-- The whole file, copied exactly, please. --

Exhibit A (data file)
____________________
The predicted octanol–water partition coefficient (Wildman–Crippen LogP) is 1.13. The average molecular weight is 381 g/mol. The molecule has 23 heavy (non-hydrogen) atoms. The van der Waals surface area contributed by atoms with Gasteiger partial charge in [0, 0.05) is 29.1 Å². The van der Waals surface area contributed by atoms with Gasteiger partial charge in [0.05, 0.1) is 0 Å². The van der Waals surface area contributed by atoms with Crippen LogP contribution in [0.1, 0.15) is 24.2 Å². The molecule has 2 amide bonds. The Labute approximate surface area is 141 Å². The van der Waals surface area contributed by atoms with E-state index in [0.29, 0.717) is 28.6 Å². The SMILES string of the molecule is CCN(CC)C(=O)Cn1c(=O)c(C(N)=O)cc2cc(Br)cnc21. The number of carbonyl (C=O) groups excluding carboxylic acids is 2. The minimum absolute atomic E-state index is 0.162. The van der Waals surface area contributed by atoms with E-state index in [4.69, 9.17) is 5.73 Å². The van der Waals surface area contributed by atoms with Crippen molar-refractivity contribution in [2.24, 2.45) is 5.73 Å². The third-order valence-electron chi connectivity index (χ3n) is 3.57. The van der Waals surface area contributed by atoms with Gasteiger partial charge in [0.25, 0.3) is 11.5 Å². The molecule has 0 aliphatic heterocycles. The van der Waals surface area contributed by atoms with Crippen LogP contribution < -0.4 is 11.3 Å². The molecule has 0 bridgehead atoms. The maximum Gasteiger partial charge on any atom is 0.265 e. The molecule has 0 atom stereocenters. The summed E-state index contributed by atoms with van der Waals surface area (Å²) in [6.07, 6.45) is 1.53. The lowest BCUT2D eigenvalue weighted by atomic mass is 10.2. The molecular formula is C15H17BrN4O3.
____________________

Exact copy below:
The predicted octanol–water partition coefficient (Wildman–Crippen LogP) is 1.13. The average molecular weight is 381 g/mol. The molecule has 23 heavy (non-hydrogen) atoms. The van der Waals surface area contributed by atoms with Gasteiger partial charge in [0, 0.05) is 29.1 Å². The van der Waals surface area contributed by atoms with Gasteiger partial charge in [0.05, 0.1) is 0 Å². The van der Waals surface area contributed by atoms with Crippen LogP contribution in [0.1, 0.15) is 24.2 Å². The molecule has 2 amide bonds. The Labute approximate surface area is 141 Å². The van der Waals surface area contributed by atoms with E-state index in [0.29, 0.717) is 28.6 Å². The SMILES string of the molecule is CCN(CC)C(=O)Cn1c(=O)c(C(N)=O)cc2cc(Br)cnc21. The number of carbonyl (C=O) groups excluding carboxylic acids is 2. The minimum absolute atomic E-state index is 0.162. The van der Waals surface area contributed by atoms with E-state index in [4.69, 9.17) is 5.73 Å². The van der Waals surface area contributed by atoms with Crippen molar-refractivity contribution in [2.24, 2.45) is 5.73 Å². The third-order valence-electron chi connectivity index (χ3n) is 3.57. The van der Waals surface area contributed by atoms with Gasteiger partial charge in [0.25, 0.3) is 11.5 Å². The molecule has 0 aliphatic heterocycles. The van der Waals surface area contributed by atoms with Crippen LogP contribution < -0.4 is 11.3 Å². The molecule has 0 bridgehead atoms. The maximum Gasteiger partial charge on any atom is 0.265 e. The molecule has 0 atom stereocenters. The summed E-state index contributed by atoms with van der Waals surface area (Å²) in [6.07, 6.45) is 1.53. The lowest BCUT2D eigenvalue weighted by atomic mass is 10.2. The molecular formula is C15H17BrN4O3.